Eventually, the German submarine menace was
contained, and England and Europe got vital supplies
The Navys most notable Atlantic action may have
been its part in the June 6, 1944, invasion of
Normandythe largest amphibious operation in
history. The greatest armada ever assembled carried out
minesweeping, shore-bombardment, amphibious
operations, and transported supplies and troops. Those
operations let the Allies complete D-Day landings
successfully and eventually push on to Germany.
Widespread fighting on the oceans brought about
the building of a fleet unlike any in history. This was a
swift striking force. It had the advantages of speed,
mobility, and surprise, yet it possessed the firepower
and protective armor to stand and slug it out with enemy
forces. Such a fleet was made up of ships with names
synonymous with heroism, such as the USS Tarawa,
USS Missouri (fig. 5-12), USS Tucson, USS Higbee,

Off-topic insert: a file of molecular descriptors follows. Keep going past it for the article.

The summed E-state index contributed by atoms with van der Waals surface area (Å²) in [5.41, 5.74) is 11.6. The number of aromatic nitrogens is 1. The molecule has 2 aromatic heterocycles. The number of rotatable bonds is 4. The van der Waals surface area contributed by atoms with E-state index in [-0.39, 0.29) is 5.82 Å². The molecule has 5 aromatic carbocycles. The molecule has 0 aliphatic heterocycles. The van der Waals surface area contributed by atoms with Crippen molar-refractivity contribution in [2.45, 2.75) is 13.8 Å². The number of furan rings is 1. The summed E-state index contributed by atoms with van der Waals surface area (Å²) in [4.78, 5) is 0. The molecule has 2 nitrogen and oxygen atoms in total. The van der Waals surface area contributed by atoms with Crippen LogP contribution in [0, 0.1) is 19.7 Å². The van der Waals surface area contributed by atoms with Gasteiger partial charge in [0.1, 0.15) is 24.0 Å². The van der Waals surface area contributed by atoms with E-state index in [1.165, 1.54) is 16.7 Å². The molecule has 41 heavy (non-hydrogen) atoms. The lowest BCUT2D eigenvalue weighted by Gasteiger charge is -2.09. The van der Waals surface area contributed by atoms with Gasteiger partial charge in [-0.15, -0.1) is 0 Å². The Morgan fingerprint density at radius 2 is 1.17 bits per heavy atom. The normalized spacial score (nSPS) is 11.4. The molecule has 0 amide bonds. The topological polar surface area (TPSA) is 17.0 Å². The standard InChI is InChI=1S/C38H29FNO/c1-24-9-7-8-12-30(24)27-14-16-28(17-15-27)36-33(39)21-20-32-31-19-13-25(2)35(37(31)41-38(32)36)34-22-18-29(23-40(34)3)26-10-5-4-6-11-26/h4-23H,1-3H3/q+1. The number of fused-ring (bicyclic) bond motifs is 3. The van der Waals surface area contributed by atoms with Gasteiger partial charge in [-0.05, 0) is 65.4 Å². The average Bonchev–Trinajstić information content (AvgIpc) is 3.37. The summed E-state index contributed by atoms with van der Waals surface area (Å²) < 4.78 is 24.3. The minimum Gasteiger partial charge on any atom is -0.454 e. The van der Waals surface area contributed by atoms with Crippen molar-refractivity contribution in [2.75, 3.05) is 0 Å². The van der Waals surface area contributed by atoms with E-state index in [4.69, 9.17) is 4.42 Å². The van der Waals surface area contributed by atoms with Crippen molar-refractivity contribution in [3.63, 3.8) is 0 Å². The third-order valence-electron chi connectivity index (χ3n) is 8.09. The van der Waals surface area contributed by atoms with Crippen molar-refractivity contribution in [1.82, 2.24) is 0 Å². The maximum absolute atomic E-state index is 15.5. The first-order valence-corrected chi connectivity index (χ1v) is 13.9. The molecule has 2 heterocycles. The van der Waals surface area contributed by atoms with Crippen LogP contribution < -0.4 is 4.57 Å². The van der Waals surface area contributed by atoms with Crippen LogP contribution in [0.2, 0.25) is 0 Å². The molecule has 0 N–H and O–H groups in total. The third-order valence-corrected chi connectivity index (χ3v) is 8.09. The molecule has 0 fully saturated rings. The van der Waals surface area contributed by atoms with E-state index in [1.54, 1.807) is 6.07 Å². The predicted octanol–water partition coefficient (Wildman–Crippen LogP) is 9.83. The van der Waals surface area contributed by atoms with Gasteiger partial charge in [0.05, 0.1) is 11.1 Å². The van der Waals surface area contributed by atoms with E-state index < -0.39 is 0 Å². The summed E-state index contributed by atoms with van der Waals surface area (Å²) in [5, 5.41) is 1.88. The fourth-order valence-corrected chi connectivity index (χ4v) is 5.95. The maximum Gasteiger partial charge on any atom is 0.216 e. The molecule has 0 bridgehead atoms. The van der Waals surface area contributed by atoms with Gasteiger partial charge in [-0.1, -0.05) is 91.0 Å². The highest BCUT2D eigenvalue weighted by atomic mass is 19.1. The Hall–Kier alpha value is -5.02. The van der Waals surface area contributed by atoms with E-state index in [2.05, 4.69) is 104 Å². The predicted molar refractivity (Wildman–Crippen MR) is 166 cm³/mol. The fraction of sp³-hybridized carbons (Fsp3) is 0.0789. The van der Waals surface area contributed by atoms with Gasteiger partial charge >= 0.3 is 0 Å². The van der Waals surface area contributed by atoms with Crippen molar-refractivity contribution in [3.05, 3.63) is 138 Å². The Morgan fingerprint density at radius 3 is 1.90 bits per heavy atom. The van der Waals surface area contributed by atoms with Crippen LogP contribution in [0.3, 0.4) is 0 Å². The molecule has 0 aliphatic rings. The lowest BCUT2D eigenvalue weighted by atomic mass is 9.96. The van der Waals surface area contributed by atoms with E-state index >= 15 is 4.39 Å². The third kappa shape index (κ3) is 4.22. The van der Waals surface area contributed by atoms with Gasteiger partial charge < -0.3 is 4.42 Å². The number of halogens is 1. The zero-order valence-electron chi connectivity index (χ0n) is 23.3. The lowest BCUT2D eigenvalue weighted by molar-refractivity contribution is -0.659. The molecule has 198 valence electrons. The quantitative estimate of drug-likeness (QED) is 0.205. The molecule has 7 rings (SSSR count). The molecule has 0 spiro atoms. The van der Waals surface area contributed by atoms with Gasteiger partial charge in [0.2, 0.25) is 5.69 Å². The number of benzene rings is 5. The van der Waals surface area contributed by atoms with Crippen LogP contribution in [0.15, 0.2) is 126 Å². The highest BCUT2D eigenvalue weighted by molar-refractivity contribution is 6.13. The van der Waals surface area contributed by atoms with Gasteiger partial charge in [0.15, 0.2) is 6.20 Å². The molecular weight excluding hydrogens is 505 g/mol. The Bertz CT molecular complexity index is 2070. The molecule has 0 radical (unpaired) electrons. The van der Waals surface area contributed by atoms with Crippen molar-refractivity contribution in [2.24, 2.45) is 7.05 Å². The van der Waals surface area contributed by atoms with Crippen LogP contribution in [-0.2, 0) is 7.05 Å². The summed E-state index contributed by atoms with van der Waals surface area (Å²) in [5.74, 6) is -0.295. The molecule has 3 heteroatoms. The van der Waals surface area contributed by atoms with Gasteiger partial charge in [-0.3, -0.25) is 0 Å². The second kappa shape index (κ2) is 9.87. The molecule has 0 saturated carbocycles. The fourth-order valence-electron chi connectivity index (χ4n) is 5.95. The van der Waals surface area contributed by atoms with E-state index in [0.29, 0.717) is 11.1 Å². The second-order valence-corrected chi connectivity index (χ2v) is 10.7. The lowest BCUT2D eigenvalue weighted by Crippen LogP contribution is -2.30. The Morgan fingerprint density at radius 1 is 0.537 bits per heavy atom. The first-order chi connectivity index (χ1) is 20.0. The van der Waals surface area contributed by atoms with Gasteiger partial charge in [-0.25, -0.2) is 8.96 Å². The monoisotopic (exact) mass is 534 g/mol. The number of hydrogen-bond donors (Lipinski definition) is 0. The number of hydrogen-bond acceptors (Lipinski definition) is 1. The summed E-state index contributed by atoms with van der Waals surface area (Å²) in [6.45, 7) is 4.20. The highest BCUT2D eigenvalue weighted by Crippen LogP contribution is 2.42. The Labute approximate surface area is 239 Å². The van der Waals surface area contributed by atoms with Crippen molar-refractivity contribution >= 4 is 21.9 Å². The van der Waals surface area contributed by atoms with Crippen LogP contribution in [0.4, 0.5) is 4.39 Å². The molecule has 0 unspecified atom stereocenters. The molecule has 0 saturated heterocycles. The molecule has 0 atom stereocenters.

and USS OBannon.
Other Events during World War II
During the 5-year period ending in late 1944, 9
million tons of vessels had been added to the U.S. Navy.
One novel development was the large assortment of
landing ships that began appearing in the early stages of
Possibly the most versatile of the many new types of
ships built during World War II were the destroyer
escorts, now called frigates. Other types built during
that time included attack cargo ships, transports,
barracks ships, net tenders, repair ships, radar pickets,
minelayers, and mine sweepers. Those ships, as well as
many other types of ships too numerous to mention,
changed the shape of the U.S. Navy almost overnight.
When the Japanese attacked Pearl Harbor, 111
American submarines were in commission, 60 in the
Atlantic Fleet and 51 in the Pacific. After the invasion of
North Africa, U.S. efforts were concentrated in the
Pacific, leaving submarine operations in the Atlantic to
U.S. Allies. The Pacific became the hunting grounds for
American submarine forces.
The number of American submarines during the
war peaked at 247. During the war, the United States
lost 52 of these boats along with 3,505 submariners. The
number of vessels sunk by U.S. submarines played a
major part in the American victory in World War II.
American submarines sank 1,750 Japanese merchant
Figure 5-11.Part of Task Force 58 at anchor in the Marshall Islands, April 1944.